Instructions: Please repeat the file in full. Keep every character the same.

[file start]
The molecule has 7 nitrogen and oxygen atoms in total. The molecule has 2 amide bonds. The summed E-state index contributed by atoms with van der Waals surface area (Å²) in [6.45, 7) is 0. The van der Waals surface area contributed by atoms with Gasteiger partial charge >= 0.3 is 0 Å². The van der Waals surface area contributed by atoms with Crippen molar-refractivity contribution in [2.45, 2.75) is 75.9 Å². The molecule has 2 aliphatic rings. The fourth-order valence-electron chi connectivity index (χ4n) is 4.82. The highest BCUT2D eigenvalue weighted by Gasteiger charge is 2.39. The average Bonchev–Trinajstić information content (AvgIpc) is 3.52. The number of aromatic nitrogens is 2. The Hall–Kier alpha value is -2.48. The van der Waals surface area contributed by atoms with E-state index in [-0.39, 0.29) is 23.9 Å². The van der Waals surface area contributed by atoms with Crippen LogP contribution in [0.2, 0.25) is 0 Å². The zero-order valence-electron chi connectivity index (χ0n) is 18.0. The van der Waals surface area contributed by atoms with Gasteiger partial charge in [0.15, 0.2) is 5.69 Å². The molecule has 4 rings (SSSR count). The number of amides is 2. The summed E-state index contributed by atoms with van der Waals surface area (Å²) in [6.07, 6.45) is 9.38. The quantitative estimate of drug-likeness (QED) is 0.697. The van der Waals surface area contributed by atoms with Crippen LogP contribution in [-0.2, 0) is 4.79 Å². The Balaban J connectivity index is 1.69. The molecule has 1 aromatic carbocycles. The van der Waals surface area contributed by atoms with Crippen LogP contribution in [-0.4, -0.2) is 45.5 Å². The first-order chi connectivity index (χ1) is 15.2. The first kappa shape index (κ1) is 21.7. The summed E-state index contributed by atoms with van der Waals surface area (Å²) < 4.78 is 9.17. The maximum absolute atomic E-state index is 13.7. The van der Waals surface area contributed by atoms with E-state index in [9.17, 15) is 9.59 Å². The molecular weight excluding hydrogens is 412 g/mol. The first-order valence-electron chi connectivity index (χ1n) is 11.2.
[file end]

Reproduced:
The molecule has 7 nitrogen and oxygen atoms in total. The molecule has 2 amide bonds. The summed E-state index contributed by atoms with van der Waals surface area (Å²) in [6.45, 7) is 0. The van der Waals surface area contributed by atoms with Gasteiger partial charge >= 0.3 is 0 Å². The van der Waals surface area contributed by atoms with Crippen molar-refractivity contribution in [2.45, 2.75) is 75.9 Å². The molecule has 2 aliphatic rings. The fourth-order valence-electron chi connectivity index (χ4n) is 4.82. The highest BCUT2D eigenvalue weighted by Gasteiger charge is 2.39. The average Bonchev–Trinajstić information content (AvgIpc) is 3.52. The number of aromatic nitrogens is 2. The Hall–Kier alpha value is -2.48. The van der Waals surface area contributed by atoms with E-state index in [-0.39, 0.29) is 23.9 Å². The van der Waals surface area contributed by atoms with Crippen LogP contribution in [0.2, 0.25) is 0 Å². The zero-order valence-electron chi connectivity index (χ0n) is 18.0. The van der Waals surface area contributed by atoms with Gasteiger partial charge in [0.15, 0.2) is 5.69 Å². The molecule has 4 rings (SSSR count). The number of amides is 2. The summed E-state index contributed by atoms with van der Waals surface area (Å²) in [6.07, 6.45) is 9.38. The quantitative estimate of drug-likeness (QED) is 0.697. The van der Waals surface area contributed by atoms with Crippen LogP contribution in [-0.2, 0) is 4.79 Å². The Balaban J connectivity index is 1.69. The molecule has 1 aromatic carbocycles. The van der Waals surface area contributed by atoms with Crippen LogP contribution in [-0.4, -0.2) is 45.5 Å². The first-order chi connectivity index (χ1) is 15.2. The first kappa shape index (κ1) is 21.7. The summed E-state index contributed by atoms with van der Waals surface area (Å²) < 4.78 is 9.17. The maximum absolute atomic E-state index is 13.7. The van der Waals surface area contributed by atoms with E-state index in [9.17, 15) is 9.59 Å². The molecular weight excluding hydrogens is 412 g/mol. The first-order valence-electron chi connectivity index (χ1n) is 11.2.